In my 57 years, I’ve experienced some truly wonderful moments, from my election as vice president of the United States to the day I married the love of my life, Karen. I believe these moments are gifts from God, and each one of them is so precious to me. But of all these gifts, one has shaped my perspective more than I could ever have imagined. There is truly no greater joy than watching women forced to experience the miracle of birth.

There’s really no experience quite like seeing women, stripped of all other options by policy makers, bringing forth a new life. Call it clichéd, but the first time you see your legislation force someone to bring a child into the world, your entire life changes. Suddenly, it hits you: You’re not just living for yourself; you’re living to make your constituents sacrifice their chosen futures to support a new human being they never intended to have. It’s overwhelming, it’s dizzying, and it’s positively electrifying.

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I’ve learned that, for a statesman, appreciating the miracle of childbirth means learning a kind of selflessness. It’s not about you, you realize. It’s about the transformational experience a new mother’s been made to undergo. From the instant a new being she can’t legally abort even if it endangers her life starts growing inside her to when she finally holds the child she likely can’t afford to support in her arms, every day is a powerful, mandatory journey. You may feel compelled to step in along the way to provide government assistance for her or her child, but remember: This is her road that she has no choice but to walk, not yours. Instead, just step back, and take it all in.

There’s really no experience quite like seeing women, stripped of all other options by policy makers, bringing forth a new life.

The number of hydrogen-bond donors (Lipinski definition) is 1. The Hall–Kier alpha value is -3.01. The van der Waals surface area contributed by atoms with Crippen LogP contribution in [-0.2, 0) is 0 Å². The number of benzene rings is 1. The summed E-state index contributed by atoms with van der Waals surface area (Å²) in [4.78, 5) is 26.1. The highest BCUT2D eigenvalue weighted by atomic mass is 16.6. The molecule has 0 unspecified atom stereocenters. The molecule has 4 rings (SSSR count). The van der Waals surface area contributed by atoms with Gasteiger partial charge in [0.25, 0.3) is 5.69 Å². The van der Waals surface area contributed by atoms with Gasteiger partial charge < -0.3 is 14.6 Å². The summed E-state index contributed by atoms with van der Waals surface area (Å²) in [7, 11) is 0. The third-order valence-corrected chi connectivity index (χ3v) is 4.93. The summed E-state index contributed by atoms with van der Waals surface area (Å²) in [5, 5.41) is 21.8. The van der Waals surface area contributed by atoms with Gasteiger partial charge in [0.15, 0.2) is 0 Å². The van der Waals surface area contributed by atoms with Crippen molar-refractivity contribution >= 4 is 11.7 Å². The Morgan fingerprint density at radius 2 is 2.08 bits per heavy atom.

While legislatively enforced birth is such a source of joy for me, I’ve also learned to find beauty in the small moments along the way, too: the way the light goes out of a 19-year-old mother-to-be’s eyes after being told her choices are limited to adoption, the silence that falls as a couple sees their very first ultrasound and learns they’ll have to carry their nonviable fetus to term, the fake enthusiasm in a young professional’s voice as she answers painful questions about her pregnancy from well-meaning strangers on the subway. All these instants are threads in a vibrant, magical tapestry, and when I’m lucky enough to witness them, I know I’m truly blessed.

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It’s moments like those, big and small, that inspire me in tough times. When I’m being harangued by a furious female voter at a town hall meeting or burning the candle at both ends coming up with impossible new building codes to shutter abortion clinics, I just close my eyes and think of all those women forced into becoming mothers because of my policies. I think of the loved ones they’ve had to frantically assemble into a support network. And most of all, I think of the beautiful children I decided had to exist. They remind me of my purpose. They’re the light I strive toward.

Witnessing compulsory motherhood is such a powerful thing. I hope as vice president of the United States, I can help even more Americans experience its majesty firsthand. I won’t rest until I do.